The Supermicro A1SRi-2758F is perhaps one of the more highly anticipated platforms of the last year. It combines an 8 core Intel C2758 series Rangeley processor with a platform that is built to handle more workloads than any previous generation Atom. The onboard 8-core C2758 we have found to be many times faster than previous generation Atom processors. The Rangeley C2758 trades Turbo Boost for QuickAssist. Other than performance, Rangeley is expected to have a much longer production run as it is meant for embedded Telecom customers. The platform is largely similar, save the processor, to the Supermicro A1SAi-2750F we reviewed in October 2013.
Oh, and as a teaser, this is officially our first review with FLIR imaging so readers can now see what kind of cooling is required for these platforms.
We had two main test configurations which is not something we always get to do. Due to the SoC design, the Intel Atom C2758 platform is very compact and requires very little to get up and running. We took this opportunity to validate both Micron and SK Hynix memory working with the Supermicro platforms:
Test Configuration #1 (used for power testing and performance testing):
- Motherboard/ CPU: Supermicro A1SRi-2758F with Intel C2758 Rangeley 8C/ 8T SoC
- SSD: Intel S3700 100GB SSD
- Memory: 16GB (4x 4GB) 1600MHz 1.35v SK Hynix HMT451A7AFR8A and Micron MT18KSF51272HZ-1G6K2ZF DDR3 SODIMMs
- OS: Ubuntu 13.10
- Power supply: 1U 200w 80+ Gold PWS-203-1H
Overall, both memory configurations worked well. We also had additional time with this review so we were able to test add-in cards such as a Mellanox ConnectX-3 VPI Infiniband/ 40GbE card with the motherboard.
The combination of the onboard NICs plus the 40GbE/ FDR Infiniband networking was impressive to say the least.
The Supermicro A1SRi-2758F
The Supermciro A1SRi-2758F is a very compact server motherboard. It utilizes the mini ITX form factor. That means it is approximately 6.75″ by 6.75″ and makes most standard ATX and larger motherboards look enormous in comparison.
Here is a shot with the heatsink removed so one can see the very small CPU package. These motherboards have fixed processors, so there is no large socket mechanism and the processors are not replaceable (or at least “easily” replaceable.) Overall, this is a densely packed motherboard and the lack of a socket helps in this regard. It is also a contributing reason that we see four memory slots in most mini ITX Intel Atom C2000 designs.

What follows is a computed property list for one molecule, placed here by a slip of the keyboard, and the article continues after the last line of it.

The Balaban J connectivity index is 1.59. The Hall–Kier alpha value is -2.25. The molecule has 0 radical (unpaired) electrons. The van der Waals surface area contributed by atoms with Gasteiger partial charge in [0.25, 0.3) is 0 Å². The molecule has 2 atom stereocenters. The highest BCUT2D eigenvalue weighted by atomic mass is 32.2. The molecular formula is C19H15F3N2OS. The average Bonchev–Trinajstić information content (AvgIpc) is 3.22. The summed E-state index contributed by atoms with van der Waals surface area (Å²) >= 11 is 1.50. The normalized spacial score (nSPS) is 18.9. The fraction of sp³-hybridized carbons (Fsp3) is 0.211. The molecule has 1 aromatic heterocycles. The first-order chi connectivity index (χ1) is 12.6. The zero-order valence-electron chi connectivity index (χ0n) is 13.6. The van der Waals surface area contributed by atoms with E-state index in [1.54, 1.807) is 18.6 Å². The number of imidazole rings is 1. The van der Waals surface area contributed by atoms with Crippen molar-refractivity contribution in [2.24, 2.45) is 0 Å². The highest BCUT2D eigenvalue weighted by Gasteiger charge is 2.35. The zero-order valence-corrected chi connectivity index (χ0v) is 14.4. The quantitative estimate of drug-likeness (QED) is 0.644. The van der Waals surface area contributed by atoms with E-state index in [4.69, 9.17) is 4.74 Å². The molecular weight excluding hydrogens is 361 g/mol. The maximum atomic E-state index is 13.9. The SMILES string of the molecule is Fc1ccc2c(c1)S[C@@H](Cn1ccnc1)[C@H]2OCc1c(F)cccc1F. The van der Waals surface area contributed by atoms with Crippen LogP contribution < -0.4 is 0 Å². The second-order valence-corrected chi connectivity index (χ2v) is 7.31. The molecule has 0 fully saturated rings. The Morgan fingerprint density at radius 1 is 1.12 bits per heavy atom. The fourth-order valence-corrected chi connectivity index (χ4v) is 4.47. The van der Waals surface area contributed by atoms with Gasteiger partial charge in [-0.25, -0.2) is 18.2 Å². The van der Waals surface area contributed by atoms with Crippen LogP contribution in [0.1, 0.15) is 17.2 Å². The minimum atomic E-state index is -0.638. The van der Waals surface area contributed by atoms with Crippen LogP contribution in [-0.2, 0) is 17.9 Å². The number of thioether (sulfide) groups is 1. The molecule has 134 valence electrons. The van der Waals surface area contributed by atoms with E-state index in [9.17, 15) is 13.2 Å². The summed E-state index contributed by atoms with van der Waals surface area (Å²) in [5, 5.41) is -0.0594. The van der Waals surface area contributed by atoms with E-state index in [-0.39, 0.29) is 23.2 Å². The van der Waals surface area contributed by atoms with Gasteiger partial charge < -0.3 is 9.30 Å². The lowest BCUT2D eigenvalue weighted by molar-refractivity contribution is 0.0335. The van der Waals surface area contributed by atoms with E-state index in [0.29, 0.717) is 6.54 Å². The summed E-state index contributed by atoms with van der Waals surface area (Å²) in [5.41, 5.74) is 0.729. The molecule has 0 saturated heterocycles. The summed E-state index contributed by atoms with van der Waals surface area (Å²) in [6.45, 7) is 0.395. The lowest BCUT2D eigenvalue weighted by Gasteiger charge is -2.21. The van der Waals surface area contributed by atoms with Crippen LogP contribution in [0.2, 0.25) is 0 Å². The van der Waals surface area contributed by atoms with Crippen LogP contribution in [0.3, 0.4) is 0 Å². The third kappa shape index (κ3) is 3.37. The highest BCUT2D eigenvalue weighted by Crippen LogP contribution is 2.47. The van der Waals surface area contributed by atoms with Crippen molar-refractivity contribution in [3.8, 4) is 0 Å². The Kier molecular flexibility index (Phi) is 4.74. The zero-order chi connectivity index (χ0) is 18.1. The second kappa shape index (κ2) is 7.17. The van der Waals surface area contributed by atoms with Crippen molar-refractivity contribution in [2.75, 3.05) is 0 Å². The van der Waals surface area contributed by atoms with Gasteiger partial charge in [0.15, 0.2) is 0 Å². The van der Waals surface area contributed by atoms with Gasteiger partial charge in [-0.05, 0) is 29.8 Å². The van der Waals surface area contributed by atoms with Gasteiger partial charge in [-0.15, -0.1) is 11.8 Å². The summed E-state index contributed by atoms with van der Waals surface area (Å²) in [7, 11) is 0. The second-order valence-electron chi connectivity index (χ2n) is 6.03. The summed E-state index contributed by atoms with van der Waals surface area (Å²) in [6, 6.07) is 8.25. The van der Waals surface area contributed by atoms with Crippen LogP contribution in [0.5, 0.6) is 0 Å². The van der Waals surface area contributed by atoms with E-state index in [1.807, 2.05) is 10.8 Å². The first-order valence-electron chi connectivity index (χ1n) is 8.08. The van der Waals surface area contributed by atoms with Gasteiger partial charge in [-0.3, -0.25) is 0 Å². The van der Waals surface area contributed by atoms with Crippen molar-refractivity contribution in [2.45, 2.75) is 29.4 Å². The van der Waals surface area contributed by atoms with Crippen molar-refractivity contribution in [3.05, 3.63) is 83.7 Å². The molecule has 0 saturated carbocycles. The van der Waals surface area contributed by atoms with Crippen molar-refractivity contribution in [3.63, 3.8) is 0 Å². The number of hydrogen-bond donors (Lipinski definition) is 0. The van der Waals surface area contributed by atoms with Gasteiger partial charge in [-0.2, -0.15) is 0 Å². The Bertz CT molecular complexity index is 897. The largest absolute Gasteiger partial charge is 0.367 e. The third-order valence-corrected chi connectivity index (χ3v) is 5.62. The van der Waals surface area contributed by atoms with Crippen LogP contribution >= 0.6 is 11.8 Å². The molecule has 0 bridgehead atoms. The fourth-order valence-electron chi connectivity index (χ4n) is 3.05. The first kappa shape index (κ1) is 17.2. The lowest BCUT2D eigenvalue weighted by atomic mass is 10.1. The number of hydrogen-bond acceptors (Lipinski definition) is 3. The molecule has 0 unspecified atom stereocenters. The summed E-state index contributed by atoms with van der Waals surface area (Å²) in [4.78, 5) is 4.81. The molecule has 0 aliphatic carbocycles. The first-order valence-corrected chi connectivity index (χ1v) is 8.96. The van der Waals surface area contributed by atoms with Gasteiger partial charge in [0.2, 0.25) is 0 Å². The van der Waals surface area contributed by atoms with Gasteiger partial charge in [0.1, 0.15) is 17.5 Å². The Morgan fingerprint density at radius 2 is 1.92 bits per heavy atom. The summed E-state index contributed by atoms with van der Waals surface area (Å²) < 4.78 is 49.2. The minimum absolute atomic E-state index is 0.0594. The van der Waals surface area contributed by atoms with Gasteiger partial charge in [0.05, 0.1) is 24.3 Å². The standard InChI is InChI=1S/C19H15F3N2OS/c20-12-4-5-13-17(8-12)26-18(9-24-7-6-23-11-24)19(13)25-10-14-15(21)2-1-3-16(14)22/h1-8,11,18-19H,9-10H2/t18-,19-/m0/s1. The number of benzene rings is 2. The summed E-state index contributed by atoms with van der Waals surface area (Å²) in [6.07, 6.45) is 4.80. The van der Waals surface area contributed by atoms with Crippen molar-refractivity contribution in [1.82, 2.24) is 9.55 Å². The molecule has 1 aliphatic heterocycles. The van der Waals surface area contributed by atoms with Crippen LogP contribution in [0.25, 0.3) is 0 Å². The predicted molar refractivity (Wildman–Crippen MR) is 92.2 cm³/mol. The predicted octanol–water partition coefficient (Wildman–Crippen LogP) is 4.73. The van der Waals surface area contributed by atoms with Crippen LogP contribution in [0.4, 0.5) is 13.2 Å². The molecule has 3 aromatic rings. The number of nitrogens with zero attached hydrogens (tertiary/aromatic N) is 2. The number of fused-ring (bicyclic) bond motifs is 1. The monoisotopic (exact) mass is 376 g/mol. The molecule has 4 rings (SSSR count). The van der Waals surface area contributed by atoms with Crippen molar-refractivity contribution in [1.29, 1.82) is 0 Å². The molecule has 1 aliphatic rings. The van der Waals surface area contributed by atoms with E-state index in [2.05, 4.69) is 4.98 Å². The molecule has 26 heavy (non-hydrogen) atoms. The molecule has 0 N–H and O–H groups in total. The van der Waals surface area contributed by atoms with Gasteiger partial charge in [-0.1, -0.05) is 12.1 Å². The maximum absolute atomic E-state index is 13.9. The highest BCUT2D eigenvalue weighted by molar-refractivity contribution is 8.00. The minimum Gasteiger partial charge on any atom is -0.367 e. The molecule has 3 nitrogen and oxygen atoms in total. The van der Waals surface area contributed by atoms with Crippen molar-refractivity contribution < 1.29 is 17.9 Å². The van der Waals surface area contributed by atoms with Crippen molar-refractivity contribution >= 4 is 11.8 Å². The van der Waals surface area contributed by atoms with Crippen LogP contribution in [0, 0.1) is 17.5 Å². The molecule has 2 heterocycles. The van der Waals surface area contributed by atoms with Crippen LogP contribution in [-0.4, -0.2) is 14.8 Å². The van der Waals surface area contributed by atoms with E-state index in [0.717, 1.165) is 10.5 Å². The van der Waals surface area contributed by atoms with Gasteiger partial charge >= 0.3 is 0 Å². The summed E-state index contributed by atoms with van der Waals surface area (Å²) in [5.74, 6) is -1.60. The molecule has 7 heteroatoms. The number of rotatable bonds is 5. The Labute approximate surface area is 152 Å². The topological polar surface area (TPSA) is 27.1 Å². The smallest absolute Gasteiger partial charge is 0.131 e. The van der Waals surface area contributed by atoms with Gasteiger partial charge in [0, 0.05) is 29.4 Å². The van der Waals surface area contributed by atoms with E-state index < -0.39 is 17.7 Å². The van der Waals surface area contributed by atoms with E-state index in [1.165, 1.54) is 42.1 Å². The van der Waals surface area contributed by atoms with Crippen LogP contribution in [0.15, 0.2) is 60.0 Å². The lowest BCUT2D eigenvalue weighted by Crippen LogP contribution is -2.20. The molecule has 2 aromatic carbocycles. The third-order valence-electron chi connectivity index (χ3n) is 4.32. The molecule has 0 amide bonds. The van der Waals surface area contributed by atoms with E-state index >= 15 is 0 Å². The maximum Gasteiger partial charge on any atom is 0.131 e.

Unlike our Supermicro A1SAi-2750F sample, the A1SRi-2758F came with the standard passive heatsink. Realistically, the Intel Atom C2758 is a 20w maximum TDP chip so with the generously sized heatsink there is a fairly minimal airflow requirement. Thermals are excellent even with minimal airflow due to the low TDP of the parts involved.
Since the Rangeley platform is very well integrated, this small mITX platform comes pre-installed with virtually everything needed for a working system. One major required component are the DDR3 SODIMMs that the motherboard takes. Kingston sent eight of their 1.35v low power 8GB DDR3-1600MHz ECC memory modules for our testing. One thing that we certainly noticed was that our ECC SODIMMs worked with the motherboard while standard non-ECC SODIMMs were causing issues. The bottom line here is to check manufacturer compatibility lists and use ECC SODIMMs with these server platforms.
The top of the motherboard there is a standard 24-pin ATX power connection and a 4-pin CPU power connector. Other very interesting features are both a front panel USB 3.0 connector along with an internal Type-A USB 3.0 header. This is a major upgrade to previous generation Atom (and even Xeon) platforms as it allows for fast USB 3.0 sticks to be added inside the server chassis. Perfect for boot images. It should be noted, several other Intel Atom C2000 series platforms do not have USB 3.0 ports so this is a significant point of differentiation.
The Marvell Ethernet transceiver sits just behind the quad Gigabit Ethernet ports. It is one of the key components to get the Avoton / Rangeley quad Intel i354 NIC working. This is considered the “premium” LAN configuration as some manufacturers have gone a less expensive route and integrated lower-end Intel i210 controllers. The key to getting the Intel i354 gigabit network controller working is having the appropriate Intel (not Marvell) drivers. New OS versions such as CentOS 6.5 and Ubuntu 13.10 have the new igb drivers in the basic installation. Older OS versions will likely require drivers from Intel. Other distributions such as pfsense are working to get drivers to their distribution using the A1SRi-2758F as a development platform.
The bottom side of the motherboard had several interesting features. We see the ASpeed AST2400 chip displayed prominently which runs the BMC for IPMI 2.0 functionality.